Meet my friend Pam, a writer and member of my critique group and future NYT Bestselling Author. I invited her here today to discuss how she stays inspired to keep writing.

When asked how she handles writing problems, here's what she said.

I always look for motivation and inspiration from others. Therefore, I agree with author Amy Tan when she says, “The kind of imagination I use in writing, when I try to lose control of consciousness, works very much like a dream.”

Like Amy, I believe a person’s subconscious is a powerful tool. If consciously applied, it can help solve almost any problem. And not just possible plotting issues, but all the worries and heartaches humans encounter on a daily basis. Our dilemma though is how do we tap into this virtual goldmine? Most of our bodily functions are performed on a subconscious level. We breathe without doing anything. Our heart beats, kidneys and liver filter, and eyes blink without us having to lift a pinkie.

So how do we reach this state of subconsciousness that hordes all the answers?
For me, it’s nothing more than getting a good night’s sleep. Right before I doze off, I concentrate on my problem. I even write it down because that what most experts say is the smart thing to do. I believe the magic happens while I dream about the situation. The answer doesn’t always come the next morning. Sometimes days pass before the light bulb in my mind flashes on. But one thing is true--it always does come on.

Give it a try and see what happens.

Bio: Pam writes sensual romantic suspense and paranormal, and in 2007 sold a short story to True Romance magazine. Currently, she is a 2008 Daphne du Maurier contest finalist.

10 comments

  1. Mary Marvella // July 6, 2008 at 5:24 PM  

    Welcome, Pam! Thanks so much for joining us.

    Mamma Mary

  2. Beth Trissel // July 6, 2008 at 5:41 PM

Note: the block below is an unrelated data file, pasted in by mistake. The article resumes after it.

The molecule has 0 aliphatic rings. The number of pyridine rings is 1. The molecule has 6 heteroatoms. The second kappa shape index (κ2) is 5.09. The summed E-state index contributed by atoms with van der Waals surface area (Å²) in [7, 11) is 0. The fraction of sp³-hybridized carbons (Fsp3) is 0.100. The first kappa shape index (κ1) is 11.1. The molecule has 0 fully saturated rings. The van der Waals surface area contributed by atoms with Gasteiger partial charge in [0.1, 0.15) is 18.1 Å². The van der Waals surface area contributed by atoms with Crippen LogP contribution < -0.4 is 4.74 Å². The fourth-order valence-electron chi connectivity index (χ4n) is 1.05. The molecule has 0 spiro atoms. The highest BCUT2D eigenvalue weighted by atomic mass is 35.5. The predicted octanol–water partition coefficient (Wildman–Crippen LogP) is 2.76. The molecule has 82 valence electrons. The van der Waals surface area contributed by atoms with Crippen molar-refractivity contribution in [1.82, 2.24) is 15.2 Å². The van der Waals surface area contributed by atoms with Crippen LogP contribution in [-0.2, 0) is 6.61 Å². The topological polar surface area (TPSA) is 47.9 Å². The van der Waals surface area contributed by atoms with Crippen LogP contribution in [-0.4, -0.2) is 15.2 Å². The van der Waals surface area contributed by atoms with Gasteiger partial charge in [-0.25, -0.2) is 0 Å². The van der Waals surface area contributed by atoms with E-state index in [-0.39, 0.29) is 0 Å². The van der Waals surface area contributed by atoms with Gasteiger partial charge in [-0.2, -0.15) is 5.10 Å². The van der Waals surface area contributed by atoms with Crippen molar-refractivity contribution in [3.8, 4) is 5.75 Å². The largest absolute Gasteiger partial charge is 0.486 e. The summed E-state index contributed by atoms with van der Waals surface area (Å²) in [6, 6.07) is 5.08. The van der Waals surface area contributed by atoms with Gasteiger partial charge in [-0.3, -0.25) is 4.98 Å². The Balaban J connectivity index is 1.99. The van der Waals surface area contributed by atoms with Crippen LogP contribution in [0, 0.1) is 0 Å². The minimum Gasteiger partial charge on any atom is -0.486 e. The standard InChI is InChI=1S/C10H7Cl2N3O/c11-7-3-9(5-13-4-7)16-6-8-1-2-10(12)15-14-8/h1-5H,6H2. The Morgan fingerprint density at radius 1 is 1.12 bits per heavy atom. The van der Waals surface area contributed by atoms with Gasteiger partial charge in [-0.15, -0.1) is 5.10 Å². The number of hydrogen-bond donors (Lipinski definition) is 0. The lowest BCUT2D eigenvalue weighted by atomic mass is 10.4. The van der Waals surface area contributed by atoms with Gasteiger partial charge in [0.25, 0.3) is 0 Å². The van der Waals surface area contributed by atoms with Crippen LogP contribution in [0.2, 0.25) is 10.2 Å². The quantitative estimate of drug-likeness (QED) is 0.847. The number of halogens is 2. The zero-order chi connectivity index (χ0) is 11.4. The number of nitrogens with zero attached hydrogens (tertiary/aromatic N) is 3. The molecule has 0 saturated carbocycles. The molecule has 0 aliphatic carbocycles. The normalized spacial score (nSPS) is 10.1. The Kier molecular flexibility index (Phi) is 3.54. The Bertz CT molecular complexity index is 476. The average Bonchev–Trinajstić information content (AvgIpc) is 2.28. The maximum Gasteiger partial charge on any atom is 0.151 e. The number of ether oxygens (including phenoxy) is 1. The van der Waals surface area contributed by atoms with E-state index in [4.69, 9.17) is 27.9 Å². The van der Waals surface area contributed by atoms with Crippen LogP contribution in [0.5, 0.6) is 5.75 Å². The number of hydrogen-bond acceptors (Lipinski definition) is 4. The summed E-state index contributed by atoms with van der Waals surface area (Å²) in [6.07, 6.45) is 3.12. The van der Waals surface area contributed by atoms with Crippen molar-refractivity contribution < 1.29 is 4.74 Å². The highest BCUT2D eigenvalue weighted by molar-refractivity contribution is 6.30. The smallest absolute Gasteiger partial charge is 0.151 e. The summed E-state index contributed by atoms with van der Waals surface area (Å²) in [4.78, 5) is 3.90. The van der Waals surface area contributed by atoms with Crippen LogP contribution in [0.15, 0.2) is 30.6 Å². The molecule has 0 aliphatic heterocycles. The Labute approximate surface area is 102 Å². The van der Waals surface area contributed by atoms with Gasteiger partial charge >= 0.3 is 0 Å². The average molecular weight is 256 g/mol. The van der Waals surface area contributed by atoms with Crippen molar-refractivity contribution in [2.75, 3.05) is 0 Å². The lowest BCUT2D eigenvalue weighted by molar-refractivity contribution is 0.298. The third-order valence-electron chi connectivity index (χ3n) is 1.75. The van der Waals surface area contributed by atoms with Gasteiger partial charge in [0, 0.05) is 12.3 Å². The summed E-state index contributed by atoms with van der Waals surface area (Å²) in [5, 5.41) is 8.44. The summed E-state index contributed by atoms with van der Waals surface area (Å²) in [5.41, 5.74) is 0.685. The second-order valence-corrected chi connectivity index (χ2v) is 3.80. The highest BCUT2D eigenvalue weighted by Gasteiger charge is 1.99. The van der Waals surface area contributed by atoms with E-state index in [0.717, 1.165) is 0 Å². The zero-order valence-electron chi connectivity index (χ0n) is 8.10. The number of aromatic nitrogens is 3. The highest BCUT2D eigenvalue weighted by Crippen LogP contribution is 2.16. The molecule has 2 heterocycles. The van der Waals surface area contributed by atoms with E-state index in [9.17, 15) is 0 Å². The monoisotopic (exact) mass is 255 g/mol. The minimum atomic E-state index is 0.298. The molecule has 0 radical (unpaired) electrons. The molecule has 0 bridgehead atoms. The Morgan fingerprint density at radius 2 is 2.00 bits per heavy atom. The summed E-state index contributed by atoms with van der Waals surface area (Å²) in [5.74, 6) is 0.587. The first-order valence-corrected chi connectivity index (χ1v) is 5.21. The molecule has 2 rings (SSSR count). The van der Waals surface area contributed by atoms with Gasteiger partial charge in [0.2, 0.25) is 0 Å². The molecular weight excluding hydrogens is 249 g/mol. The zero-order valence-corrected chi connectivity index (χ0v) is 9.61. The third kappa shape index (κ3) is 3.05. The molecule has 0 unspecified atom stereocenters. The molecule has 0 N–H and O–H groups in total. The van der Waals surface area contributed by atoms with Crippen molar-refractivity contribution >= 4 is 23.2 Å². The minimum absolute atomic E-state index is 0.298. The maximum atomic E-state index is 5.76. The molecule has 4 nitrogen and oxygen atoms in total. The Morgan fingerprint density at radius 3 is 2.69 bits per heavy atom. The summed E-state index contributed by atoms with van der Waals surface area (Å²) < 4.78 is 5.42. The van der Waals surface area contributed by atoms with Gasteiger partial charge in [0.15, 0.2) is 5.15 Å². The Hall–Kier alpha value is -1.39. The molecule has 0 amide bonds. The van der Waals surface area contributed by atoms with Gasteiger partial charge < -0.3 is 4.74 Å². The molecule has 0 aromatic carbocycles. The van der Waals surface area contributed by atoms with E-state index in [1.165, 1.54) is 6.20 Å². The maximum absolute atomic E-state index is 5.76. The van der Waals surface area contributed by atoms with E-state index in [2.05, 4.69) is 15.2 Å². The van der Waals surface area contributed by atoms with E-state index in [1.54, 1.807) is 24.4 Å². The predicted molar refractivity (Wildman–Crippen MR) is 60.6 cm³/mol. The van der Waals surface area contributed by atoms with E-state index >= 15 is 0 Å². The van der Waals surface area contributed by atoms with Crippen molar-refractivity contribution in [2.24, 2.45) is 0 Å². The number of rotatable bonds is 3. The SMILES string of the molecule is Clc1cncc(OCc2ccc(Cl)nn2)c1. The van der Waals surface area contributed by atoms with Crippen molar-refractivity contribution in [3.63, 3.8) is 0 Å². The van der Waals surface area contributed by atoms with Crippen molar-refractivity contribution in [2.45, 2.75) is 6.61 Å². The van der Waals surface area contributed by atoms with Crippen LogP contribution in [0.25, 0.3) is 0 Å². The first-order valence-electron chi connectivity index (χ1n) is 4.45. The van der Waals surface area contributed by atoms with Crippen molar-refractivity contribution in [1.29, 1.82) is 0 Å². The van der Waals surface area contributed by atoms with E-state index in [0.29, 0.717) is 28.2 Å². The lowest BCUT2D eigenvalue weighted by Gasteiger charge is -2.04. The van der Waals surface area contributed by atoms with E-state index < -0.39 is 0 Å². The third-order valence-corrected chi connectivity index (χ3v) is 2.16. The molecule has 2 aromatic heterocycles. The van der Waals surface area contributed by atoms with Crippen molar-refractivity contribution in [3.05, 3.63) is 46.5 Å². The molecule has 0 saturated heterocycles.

Very interesting Pam and I agree with you about tapping into the inner mind while we slumber. That place between wake and sleep is also good for exploring stories. Good idea about writing something down to help prompt those inner workings--hadn't thought of that.

    Thanks for guesting with the Fuzzies!

  3. Liz L. // July 6, 2008 at 10:00 PM  

    Interseting take on conquering block, Pam. I definitely will give it a try. I use the time I lay down until I fall asleep to plot my next chapter. My daughter bought me a gadget that holds paper and when you pull out the pen from the top, it lights up. I love it for when I come up with a great line for the story.

    Congrats on the Daphne final, BTW.

  4. Donnell // July 6, 2008 at 10:11 PM  

    Pam, you ARE an inspiration. Great advice. Our subconscious works even when we're asleep, something I'm severely lacking these days :) Let us know how you do it -- sleep that is :) Congrats on your short story final and your Daphne du Maurier Award for Excellence in Mystery/Suspense final. Are you going to National. I promise you Death by Chocolate is to die for. Good luck! Thanks, Mary :)

  5. Mary Marvella // July 7, 2008 at 12:26 AM  

    You girls will love Pam! And she'll love you ladies.

  6. Nightingale // July 7, 2008 at 10:42 AM  

    Long ago (in the Antediluvian era when I began writing), author Becky Wyrick gave me the wise advice to sleep on a problem and let your subconscious solve it.

    Thanks Pam for dredging it from the layers of memory and thanks for joining us.

    Thrilled about your Daphne finalist.

  7. Christina Munoz // July 7, 2008 at 6:22 PM  

    Well Momma that was well written. I loved it. I know you will do good in all you do. Smooches!!

  8. Anonymous // July 7, 2008 at 6:37 PM  

    that was well said momma, i knew you had depth to you but i didnt know it went that deep. I used to write poetry a long time ago but lost inspiration. i may have to try that and see if it works for me too. I wish you all the best in your future works. Love you

  9. Mary Ricksen // July 8, 2008 at 2:01 PM  

    I don't know how many times I have come up with ideas and had to turn the light on and write them down. It must be something about the quiet time, and the resting mind.

  10. Anonymous // July 17, 2008 at 5:18 PM  

    Pam,
    I agree with your take on the subconscious solving plot problems. I often use this method. Once years ago, after my mom died, I was trying to sew curtains and didn't know how to fold them to make the seam correctly fold. In a dream my mom, who was a wonderful seamtress, showed me just how to do it. I awoke, remember and completed the job!

    the other mm